Shopping for a pre-owned vehicle can be a scary and financially intimidating proposition. While there are many bargains to be had in the used car market, consumers run the risk of being stuck with a costly, mechanically unsound time bomb that is not under warranty. Buying a quality used car requires mountains of model-specific background research to determine what issues typically afflict the model. From there, buyers will need to inspect an individual vehicle's complete service history before feeling secure with the purchase.
There is a better way, however. Certified used cars present an easier means of purchasing a reliable used car. A certified used car is a pre-owned auto sold at a local dealer - typically a lease return - that has passed thorough a manufacturer-certified inspection and is backed by an extended warranty. This system aims to eliminate one of the major concerns of used car shopping - getting stuck with someone else's problems.
Certified used car programs are a byproduct of the dramatic increase in car leases major manufacturers saw in the '90s, which left dealerships with plenty of low-mileage, well-maintained cars. By certifying these lease returns and reselling them, manufacturers are able to retain a relatively high asking price.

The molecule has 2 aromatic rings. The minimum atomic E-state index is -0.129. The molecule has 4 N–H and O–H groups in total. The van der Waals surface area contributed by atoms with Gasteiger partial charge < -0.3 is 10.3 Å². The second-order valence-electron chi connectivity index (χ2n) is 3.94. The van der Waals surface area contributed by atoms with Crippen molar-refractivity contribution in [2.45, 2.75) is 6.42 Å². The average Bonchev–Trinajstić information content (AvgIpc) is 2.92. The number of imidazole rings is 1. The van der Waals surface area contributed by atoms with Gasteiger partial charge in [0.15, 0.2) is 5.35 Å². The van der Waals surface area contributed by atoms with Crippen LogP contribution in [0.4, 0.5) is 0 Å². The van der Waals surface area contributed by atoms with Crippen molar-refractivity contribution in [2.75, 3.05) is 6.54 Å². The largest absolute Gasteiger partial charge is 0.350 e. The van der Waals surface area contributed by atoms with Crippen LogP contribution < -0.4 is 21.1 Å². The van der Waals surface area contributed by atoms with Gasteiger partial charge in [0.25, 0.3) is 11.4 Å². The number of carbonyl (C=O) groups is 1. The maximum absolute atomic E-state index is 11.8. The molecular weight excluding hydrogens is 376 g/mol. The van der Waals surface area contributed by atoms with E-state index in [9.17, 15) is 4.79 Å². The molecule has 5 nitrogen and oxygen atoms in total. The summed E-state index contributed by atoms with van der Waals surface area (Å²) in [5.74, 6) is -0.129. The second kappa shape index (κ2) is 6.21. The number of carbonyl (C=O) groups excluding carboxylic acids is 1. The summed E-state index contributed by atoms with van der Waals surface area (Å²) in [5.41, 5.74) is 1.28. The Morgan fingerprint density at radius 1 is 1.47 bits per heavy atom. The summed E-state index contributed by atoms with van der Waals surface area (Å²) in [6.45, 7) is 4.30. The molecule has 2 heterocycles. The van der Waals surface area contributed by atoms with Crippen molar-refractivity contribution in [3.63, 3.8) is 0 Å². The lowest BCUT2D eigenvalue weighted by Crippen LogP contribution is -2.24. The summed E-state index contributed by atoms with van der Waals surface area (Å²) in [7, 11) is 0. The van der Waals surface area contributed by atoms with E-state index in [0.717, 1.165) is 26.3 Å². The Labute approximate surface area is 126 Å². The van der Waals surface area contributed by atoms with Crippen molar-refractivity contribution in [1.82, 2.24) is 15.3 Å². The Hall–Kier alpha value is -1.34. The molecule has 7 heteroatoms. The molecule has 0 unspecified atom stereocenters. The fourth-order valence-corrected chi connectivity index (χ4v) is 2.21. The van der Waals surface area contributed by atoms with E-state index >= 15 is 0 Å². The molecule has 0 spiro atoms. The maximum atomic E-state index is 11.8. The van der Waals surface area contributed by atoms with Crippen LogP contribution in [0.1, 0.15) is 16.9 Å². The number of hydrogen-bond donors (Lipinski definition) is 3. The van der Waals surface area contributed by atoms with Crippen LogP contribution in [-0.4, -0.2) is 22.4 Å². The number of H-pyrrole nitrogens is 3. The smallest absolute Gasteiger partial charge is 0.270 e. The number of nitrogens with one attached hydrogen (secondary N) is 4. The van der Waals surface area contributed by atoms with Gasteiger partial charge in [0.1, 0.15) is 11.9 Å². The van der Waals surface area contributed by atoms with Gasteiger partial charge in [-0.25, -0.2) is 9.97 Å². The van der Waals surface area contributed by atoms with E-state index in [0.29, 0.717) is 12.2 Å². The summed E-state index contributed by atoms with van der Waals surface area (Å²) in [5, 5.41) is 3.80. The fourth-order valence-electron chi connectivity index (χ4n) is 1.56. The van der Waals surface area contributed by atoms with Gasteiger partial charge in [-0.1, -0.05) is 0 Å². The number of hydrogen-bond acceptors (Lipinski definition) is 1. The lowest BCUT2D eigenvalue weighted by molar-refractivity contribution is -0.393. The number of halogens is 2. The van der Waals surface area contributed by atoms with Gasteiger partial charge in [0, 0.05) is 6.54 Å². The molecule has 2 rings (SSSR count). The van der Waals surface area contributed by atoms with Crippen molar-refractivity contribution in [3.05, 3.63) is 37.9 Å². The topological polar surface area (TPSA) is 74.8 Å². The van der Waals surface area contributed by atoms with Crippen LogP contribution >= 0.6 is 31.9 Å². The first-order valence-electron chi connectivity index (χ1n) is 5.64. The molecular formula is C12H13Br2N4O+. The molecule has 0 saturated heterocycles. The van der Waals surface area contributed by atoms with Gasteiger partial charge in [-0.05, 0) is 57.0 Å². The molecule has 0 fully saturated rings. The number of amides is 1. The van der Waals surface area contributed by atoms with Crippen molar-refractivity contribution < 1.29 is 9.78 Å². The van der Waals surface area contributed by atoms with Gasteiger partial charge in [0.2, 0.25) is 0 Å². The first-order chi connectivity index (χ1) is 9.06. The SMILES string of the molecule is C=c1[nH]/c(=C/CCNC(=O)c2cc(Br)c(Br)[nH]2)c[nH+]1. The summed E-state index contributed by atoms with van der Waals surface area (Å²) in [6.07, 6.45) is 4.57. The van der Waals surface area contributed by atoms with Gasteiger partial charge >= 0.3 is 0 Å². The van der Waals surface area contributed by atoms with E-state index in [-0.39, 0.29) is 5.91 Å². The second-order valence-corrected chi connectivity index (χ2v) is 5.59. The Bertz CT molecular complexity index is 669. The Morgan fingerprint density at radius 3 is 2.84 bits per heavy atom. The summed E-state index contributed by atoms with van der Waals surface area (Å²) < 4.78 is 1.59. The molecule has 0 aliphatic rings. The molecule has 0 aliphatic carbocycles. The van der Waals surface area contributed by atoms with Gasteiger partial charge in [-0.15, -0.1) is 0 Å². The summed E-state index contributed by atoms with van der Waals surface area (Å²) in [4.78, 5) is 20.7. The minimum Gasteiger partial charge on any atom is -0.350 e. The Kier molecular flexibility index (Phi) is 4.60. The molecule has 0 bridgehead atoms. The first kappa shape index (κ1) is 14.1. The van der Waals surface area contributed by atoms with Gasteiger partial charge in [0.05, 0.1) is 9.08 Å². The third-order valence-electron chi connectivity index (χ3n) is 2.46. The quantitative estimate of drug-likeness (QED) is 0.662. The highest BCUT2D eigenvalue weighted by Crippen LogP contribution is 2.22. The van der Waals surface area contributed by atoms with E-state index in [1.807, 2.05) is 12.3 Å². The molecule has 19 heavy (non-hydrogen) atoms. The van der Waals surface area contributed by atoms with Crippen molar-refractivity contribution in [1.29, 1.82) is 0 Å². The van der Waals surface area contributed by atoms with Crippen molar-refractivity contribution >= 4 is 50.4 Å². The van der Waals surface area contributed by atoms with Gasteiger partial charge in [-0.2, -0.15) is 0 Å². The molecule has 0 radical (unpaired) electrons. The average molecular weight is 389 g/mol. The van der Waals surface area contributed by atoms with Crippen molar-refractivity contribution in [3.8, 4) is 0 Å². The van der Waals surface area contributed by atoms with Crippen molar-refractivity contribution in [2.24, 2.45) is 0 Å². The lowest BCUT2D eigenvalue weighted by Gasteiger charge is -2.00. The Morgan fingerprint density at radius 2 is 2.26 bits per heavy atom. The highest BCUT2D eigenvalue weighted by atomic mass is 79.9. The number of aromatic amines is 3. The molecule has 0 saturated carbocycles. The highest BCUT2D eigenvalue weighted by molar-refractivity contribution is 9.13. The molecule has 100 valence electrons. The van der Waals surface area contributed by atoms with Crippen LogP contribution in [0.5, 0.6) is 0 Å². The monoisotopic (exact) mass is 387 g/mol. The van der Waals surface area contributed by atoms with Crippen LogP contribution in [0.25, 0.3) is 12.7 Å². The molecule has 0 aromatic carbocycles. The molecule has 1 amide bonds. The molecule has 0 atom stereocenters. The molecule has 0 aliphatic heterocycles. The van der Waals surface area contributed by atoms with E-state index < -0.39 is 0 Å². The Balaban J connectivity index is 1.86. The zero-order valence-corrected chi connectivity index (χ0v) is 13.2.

Manufacturers use dealers to inspect trade-in models and lease returns, and from there make a decision as to whether the car is worth backing as a certified used car. The inspection criteria vary for each brand and typically number over 100 "inspection points" or more, though the number of "inspection points" a vehicle passes isn't as important as which critical systems are checked and which are overlooked. There is actually no legal definition of a "certified" used car, and therefore consumers need to have a good understanding of what a certified program entails. Luckily, dealers have little incentive to make the necessary repairs to bring vehicles in sub-standard condition up to grade, so consumers can expect certified used cars to be have had few mechanical issues in the past.
Once a vehicle has passed the manufacturer's service inspections, an extended warranty will be rolled into the cost. While the higher cost of a certified used car may seem alarming at first, especially given some of the bargains lingering in the private market, it is important to consider the additional value of a warranty. Dealers often include additional services such as roadside assistance in the package as well.
Overall, certified used cars help consumers achieve some peace of mind with their new investment. If the price is right, certified used cars can be a great deal. Your decision should ultimately come down to a combination of reputation for reliability, extended warranty service and, of course, price.